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Technological Innovations: Slumps and Booms

  • Leonardo Felli

    (London School of Economics)

  • Francois Ortalo-Magne

    (London School of Economics & CEPR)

This paper documents the delayed adoption of a major technological innovation: the adoption of the diesel locomotive in the US railway industry. Contrary to other instances of major technological innovations, the delay in the adoption of the diesel locomotive was not associated with an initial slump in output. We provide a theoretical model which is consistent with both an increase and a decrease in output following the invention of a new technology. Within this model we identify the key factors that make a slump in output unlikely.

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Paper provided by EconWPA in its series Microeconomics with number 9711002.

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Length: 25 pages
Date of creation: 18 Nov 1997
Date of revision:
Handle: RePEc:wpa:wuwpmi:9711002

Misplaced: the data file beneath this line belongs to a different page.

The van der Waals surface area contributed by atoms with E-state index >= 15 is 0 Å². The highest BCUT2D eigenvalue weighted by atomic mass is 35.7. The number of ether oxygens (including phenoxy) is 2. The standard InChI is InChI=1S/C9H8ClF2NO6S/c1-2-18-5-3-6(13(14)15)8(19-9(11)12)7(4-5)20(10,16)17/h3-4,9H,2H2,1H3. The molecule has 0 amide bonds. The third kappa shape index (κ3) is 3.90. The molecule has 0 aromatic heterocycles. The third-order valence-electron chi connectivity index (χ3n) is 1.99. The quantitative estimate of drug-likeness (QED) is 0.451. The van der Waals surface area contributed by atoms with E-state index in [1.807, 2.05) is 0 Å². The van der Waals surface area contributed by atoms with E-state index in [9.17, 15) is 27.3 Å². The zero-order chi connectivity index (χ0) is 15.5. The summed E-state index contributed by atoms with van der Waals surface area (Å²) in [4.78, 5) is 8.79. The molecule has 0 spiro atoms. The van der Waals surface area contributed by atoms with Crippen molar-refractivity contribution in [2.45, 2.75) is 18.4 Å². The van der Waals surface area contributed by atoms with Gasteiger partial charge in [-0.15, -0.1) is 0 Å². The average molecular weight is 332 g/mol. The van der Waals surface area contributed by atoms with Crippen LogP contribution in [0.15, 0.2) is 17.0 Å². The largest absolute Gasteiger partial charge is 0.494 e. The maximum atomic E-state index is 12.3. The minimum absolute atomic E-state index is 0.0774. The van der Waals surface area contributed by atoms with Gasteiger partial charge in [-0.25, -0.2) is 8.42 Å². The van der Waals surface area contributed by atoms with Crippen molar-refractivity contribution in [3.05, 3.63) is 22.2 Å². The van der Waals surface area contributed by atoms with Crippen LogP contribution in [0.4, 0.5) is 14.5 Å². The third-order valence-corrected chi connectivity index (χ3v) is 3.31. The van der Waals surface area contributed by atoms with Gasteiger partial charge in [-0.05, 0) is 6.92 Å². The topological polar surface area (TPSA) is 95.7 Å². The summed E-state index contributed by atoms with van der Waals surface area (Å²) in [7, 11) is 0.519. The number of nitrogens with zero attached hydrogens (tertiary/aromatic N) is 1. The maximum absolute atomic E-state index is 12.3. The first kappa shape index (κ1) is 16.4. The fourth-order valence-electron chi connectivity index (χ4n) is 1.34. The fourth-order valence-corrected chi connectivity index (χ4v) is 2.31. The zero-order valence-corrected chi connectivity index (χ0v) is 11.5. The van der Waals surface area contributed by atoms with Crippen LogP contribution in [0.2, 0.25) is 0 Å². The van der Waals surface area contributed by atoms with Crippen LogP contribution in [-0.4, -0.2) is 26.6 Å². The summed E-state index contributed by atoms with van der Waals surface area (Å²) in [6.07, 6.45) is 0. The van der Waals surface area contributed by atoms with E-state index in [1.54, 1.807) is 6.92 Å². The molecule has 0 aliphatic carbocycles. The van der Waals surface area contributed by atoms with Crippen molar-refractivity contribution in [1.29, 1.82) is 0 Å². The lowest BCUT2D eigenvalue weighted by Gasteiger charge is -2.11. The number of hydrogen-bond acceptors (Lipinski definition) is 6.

Note: Type of Document - LaTex; prepared on IBM PC - EmTex; to print on PostScript; pages: 25 ; figures: separate but included
Contact details of provider: Web page: http://econwpa.repec.org

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  1. Jovanovic, B. & Macdonald, G.M., 1988. "Competitive Diffusion," RCER Working Papers 160, University of Rochester - Center for Economic Research (RCER).
  2. Elhanan Helpman & Manuel Trajtenberg, 1994. "A Time to Sow and a Time to Reap: Growth Based on General Purpose Technologies," NBER Working Papers 4854, National Bureau of Economic Research, Inc.
  3. Chari, V V & Hopenhayn, Hugo, 1991. "Vintage Human Capital, Growth, and the Diffusion of New Technology," Journal of Political Economy, University of Chicago Press, vol. 99(6), pages 1142-65, December.
  4. David, Paul A, 1990. "The Dynamo and the Computer: An Historical Perspective on the Modern Productivity Paradox," American Economic Review, American Economic Association, vol. 80(2), pages 355-61, May.
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